Before considering getting spine surgery there are many things you should be prepared for. One thing you might wonder is what you can do as a patient to make the decision-making process about whether to have spine surgery a productive experience.
Know the Cause of Your Chronic Pain
Identifying the cause of your pain is different from finding out what is anatomically wrong with your back. For example, you may have a herniated disc that shows up on an MRI scan, but if that is not the cause of your pain, then surgery for the herniated disc (usually a microdiscectomy) will not help you find pain relief. You, and your doctors, should be able to articulate the precise pain generator before surgery is even considered. Many practitioners believe that one of the most common causes of “failed back surgery syndrome” (continued pain after surgery) is an improper diagnosis prior to surgery. There are many reasons that a back surgery may or may not work, and even with the best surgeon and for the best indications, spine surgery is no more than 95% predictive of a successful result.
Be Well Prepared for Your Medical Consultation
When you’re in pain, it can be difficult to describe your situation to the doctor in a complete, concise and accurate manner. Meeting a spine surgeon or your primary care doctor can also be overwhelming and intimidating. Therefore, researching likely questions ahead of time can help. Be prepared to discuss your medical history (including your family’s history), details about your pain and your expectations about the surgery itself and its results. It would be helpful to write it down and bring it to your physician.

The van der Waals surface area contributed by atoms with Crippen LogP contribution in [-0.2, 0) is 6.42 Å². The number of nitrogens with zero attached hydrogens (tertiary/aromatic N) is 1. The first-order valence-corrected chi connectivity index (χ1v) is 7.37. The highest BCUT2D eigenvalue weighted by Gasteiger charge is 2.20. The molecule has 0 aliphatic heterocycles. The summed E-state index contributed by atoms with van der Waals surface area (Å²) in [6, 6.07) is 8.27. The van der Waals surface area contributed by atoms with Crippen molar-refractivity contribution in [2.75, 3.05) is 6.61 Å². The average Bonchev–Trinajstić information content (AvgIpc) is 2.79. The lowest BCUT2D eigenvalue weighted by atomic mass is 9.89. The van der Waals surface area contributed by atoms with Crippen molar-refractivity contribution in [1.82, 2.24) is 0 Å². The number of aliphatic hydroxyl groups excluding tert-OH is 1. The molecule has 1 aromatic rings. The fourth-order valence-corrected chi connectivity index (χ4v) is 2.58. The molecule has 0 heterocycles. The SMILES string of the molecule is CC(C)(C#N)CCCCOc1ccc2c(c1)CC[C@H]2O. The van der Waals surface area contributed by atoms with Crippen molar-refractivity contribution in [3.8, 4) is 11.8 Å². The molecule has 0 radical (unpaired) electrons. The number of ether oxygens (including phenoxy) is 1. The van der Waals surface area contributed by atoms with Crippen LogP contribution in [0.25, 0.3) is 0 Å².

Get a Second Opinion
Before making any final decisions, getting patient education from valid sources are very important. Ask your current treating physician to refer one or more good spine surgeons. Because there’s no good way to absolutely evaluate and compare surgeon competencies, your physician will likely have to use word of mouth and anecdotal data. However, referring physicians can get a sense of the surgeon’s qualifications through knowing whether a surgeon has been fellowship trained in spine surgery, the number of back surgeries performed by the surgeon, and whether spine surgery is a significant part of the surgeon’s practice. And don’t be afraid to ask your physician: would he or she let the spine surgeon do surgery on one of his or her own family members?
The Way Out
Sadly, many physicians and surgeons will not give you any information on alternative treatments/therapies. Here at OC Laser Spine and Neuropathy, we offer new cutting edge technology laser that eliminate having to go through back surgery altogether! Many patients come here as a last resort before surgery, and many skip the back surgery altogether. You may watch they’re video testimonials on our youtube channel @ http://www.youtube.com/user/dryoo2.